For classically trained violist Wilner Baptiste, known on stage as Wil B., the success of his Grammy-nominated string duo Black Violin, formed in 2004, is easily explained.
“We were just two young guys who got into something new, and while we were doing that, we tried to perfect it,” he said by phone from Miami, his home base. and that of violinist Kevin Sylvester, who passes by the stage. name Kev Marcus.
The “something new” they got into was performing hip-hop music on traditional classical instruments.
“We’re doing something unique that appeals to the masses,” Wil B. said. “We’ve been doing this for a long time now, and we’ve met other string players who have been influenced by what we do.”
Black Violin performs for the fourth time Monday at the Luther Burbank Center in Santa Rosa. The duo have become a popular attraction on the site. Their last show at the center was on January 31, 2019. The act had previously appeared there in 2016 and 2017.
“We’re excited to be back,” Wil B. said. “If you’ve never been to one of our shows, it’s exciting for the audience as well.”
Kev Marcus and Wil B. met in orchestra class at Dillard High School in Fort Lauderdale, training in classical music throughout their high school and college years. After college, they worked with South Florida rappers and began to build a following in local clubs.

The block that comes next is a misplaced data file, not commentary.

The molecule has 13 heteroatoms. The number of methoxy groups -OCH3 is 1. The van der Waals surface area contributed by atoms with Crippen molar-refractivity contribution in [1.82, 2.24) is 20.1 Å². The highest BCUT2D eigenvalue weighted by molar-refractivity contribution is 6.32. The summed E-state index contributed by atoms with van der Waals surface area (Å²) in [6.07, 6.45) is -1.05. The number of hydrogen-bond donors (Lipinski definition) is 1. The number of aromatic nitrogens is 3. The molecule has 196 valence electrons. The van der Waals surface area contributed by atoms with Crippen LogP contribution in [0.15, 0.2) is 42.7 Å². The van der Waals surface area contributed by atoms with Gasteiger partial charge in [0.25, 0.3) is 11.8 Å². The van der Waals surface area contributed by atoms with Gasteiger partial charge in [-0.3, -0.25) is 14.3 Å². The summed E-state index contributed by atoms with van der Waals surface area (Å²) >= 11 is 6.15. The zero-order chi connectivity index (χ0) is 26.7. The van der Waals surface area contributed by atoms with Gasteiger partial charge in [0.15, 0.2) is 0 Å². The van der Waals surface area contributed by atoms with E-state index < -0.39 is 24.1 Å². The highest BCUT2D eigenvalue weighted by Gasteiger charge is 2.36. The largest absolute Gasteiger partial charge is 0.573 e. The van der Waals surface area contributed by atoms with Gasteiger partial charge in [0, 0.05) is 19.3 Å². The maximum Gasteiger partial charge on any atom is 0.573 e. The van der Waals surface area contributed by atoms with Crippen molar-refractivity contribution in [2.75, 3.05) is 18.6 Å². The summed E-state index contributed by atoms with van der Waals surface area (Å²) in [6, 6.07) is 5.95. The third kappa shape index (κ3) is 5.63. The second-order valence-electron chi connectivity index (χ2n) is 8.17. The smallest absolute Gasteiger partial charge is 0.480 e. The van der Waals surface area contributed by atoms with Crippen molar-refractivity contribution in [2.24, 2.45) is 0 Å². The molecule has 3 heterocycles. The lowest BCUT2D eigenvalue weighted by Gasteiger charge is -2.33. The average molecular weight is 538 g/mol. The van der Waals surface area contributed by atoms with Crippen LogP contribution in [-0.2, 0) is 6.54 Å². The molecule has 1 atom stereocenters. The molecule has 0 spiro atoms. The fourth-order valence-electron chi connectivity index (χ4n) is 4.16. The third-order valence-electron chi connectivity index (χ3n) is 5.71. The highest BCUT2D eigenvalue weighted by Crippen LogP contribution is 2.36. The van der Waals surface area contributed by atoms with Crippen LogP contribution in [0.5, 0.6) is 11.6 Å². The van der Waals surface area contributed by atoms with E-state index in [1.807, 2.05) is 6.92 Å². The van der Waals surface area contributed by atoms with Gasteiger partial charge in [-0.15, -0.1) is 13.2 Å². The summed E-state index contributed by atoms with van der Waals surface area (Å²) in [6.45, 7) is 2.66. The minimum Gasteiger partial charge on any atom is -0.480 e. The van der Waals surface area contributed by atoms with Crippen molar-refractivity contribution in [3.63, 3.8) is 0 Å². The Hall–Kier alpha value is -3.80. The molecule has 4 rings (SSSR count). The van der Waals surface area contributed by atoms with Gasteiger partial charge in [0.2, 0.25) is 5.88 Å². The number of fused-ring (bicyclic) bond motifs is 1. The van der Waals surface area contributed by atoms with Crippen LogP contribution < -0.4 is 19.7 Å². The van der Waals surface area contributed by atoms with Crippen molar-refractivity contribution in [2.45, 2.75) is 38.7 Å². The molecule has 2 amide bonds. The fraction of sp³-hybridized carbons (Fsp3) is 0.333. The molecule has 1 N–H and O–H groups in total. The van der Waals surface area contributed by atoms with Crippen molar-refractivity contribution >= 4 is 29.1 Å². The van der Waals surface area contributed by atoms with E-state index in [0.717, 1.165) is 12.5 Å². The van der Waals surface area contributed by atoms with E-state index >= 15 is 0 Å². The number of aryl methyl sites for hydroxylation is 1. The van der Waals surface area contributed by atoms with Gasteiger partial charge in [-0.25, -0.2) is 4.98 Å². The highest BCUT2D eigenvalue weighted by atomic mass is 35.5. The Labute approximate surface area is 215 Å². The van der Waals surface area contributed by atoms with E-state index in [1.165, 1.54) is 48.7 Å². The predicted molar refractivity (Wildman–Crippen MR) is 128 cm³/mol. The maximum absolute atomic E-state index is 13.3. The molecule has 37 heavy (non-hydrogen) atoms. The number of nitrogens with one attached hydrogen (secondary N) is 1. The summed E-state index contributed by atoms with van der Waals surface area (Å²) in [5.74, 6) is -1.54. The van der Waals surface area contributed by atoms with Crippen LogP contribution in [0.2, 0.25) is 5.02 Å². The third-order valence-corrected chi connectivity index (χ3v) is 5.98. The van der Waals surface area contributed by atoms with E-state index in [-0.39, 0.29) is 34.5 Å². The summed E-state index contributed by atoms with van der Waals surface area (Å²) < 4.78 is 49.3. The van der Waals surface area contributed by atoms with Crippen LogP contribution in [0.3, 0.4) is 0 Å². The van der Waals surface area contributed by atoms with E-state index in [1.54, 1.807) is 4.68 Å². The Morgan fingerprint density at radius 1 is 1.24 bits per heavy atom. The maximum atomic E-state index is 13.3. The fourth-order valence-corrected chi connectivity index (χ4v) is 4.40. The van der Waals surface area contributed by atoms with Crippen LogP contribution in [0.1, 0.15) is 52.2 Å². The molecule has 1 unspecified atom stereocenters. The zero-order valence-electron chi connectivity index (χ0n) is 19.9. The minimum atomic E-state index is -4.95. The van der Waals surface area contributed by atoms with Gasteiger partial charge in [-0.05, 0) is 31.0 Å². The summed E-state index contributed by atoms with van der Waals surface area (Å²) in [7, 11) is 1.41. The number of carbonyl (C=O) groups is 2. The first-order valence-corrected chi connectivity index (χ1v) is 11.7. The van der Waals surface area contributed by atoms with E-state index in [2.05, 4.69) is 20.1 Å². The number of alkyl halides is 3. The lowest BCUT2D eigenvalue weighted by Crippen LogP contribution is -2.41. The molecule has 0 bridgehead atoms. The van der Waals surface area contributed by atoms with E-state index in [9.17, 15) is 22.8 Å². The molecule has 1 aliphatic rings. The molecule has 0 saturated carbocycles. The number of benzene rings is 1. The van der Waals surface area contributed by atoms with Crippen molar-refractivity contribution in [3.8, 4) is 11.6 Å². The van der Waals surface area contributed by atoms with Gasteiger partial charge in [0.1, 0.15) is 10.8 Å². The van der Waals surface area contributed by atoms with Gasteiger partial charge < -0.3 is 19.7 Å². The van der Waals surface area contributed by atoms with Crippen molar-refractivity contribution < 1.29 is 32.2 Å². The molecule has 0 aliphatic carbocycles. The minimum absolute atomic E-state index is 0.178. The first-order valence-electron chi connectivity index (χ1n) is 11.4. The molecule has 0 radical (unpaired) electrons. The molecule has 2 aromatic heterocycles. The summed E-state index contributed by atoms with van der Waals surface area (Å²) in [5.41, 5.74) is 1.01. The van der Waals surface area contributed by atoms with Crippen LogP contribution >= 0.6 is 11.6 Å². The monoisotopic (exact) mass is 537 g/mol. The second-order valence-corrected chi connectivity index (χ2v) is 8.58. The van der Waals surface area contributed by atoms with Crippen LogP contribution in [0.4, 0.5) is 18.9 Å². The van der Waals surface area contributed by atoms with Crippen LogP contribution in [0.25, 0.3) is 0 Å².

They later won the “Showtime at the Apollo” competition in 2005 and eventually sold out shows at venues across the country, including a two-night sold-out title at the Kennedy Center in 2018.
The duo is known for collaborating with rappers and R&B musicians, including Alessia Cara, 2 Chainz and Lil Wayne. They also toured with Linkin Park’s Mike Shinoda, opened for the Wu-Tang Clan, and composed the music for the Fox series “Pitch.”
Unfortunately, the coronavirus pandemic has put an end to this kind of collaboration.
“We don’t have any collaborations going right now,” Wil B. said. “We want to try some more when we start a new album. This summer we will probably go back to the studio and record new music.
The duo’s fourth and final recording, a Christmas album called “Give Thanks”, was released in 2020 during the virus shutdown, which also prevented touring.
“It was really tough,” Wil B. said of the enforced hiatus, “but we made the most of it, spending time with the family and recording the Christmas album.”
Their previous album, “Take The Stairs”, was nominated for Best Contemporary Instrumental Album at the 2021 Grammy Awards.
One endeavor that hasn’t been interrupted by the coronavirus has been the duo’s work with their Black Violin Foundation, which reaches over 100,000 students each year through free performances and by working with youth symphonies, community centers and schools in low-income areas.
“Our foundation aims to create access for children who have a passion for music. We have never stopped, even during the pandemic,” said Wil B.. “We have done virtual workshops, and we will still do more live performances now that schools are open.”
You can reach editor Dan Taylor at [email protected] or 707-521-5243. On Twitter @danarts.